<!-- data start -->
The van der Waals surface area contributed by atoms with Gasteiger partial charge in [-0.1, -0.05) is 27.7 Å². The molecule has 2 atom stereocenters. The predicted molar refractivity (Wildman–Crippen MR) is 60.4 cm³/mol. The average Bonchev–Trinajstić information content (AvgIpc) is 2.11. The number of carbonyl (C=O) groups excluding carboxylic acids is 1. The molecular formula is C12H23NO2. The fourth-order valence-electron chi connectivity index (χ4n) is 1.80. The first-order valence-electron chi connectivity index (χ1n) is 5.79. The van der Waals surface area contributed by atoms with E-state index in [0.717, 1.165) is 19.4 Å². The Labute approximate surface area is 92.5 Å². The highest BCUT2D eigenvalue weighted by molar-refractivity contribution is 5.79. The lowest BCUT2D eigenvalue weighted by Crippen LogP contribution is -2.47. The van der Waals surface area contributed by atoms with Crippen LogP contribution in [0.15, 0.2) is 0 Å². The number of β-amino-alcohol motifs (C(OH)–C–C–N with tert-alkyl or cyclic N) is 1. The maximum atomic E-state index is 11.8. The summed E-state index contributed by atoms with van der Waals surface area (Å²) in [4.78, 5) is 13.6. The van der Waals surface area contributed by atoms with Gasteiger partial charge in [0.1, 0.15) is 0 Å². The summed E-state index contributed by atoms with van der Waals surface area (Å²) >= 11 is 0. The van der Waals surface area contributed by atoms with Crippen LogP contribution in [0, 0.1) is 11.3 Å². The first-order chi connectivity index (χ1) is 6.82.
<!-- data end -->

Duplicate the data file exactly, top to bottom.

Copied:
The van der Waals surface area contributed by atoms with Gasteiger partial charge in [-0.1, -0.05) is 27.7 Å². The molecule has 2 atom stereocenters. The predicted molar refractivity (Wildman–Crippen MR) is 60.4 cm³/mol. The average Bonchev–Trinajstić information content (AvgIpc) is 2.11. The number of carbonyl (C=O) groups excluding carboxylic acids is 1. The molecular formula is C12H23NO2. The fourth-order valence-electron chi connectivity index (χ4n) is 1.80. The first-order valence-electron chi connectivity index (χ1n) is 5.79. The van der Waals surface area contributed by atoms with E-state index in [0.717, 1.165) is 19.4 Å². The Labute approximate surface area is 92.5 Å². The highest BCUT2D eigenvalue weighted by molar-refractivity contribution is 5.79. The lowest BCUT2D eigenvalue weighted by Crippen LogP contribution is -2.47. The van der Waals surface area contributed by atoms with Crippen LogP contribution in [0.15, 0.2) is 0 Å². The number of β-amino-alcohol motifs (C(OH)–C–C–N with tert-alkyl or cyclic N) is 1. The maximum atomic E-state index is 11.8. The summed E-state index contributed by atoms with van der Waals surface area (Å²) in [4.78, 5) is 13.6. The van der Waals surface area contributed by atoms with Gasteiger partial charge in [0.1, 0.15) is 0 Å². The summed E-state index contributed by atoms with van der Waals surface area (Å²) >= 11 is 0. The van der Waals surface area contributed by atoms with Crippen LogP contribution in [0, 0.1) is 11.3 Å². The first-order chi connectivity index (χ1) is 6.82.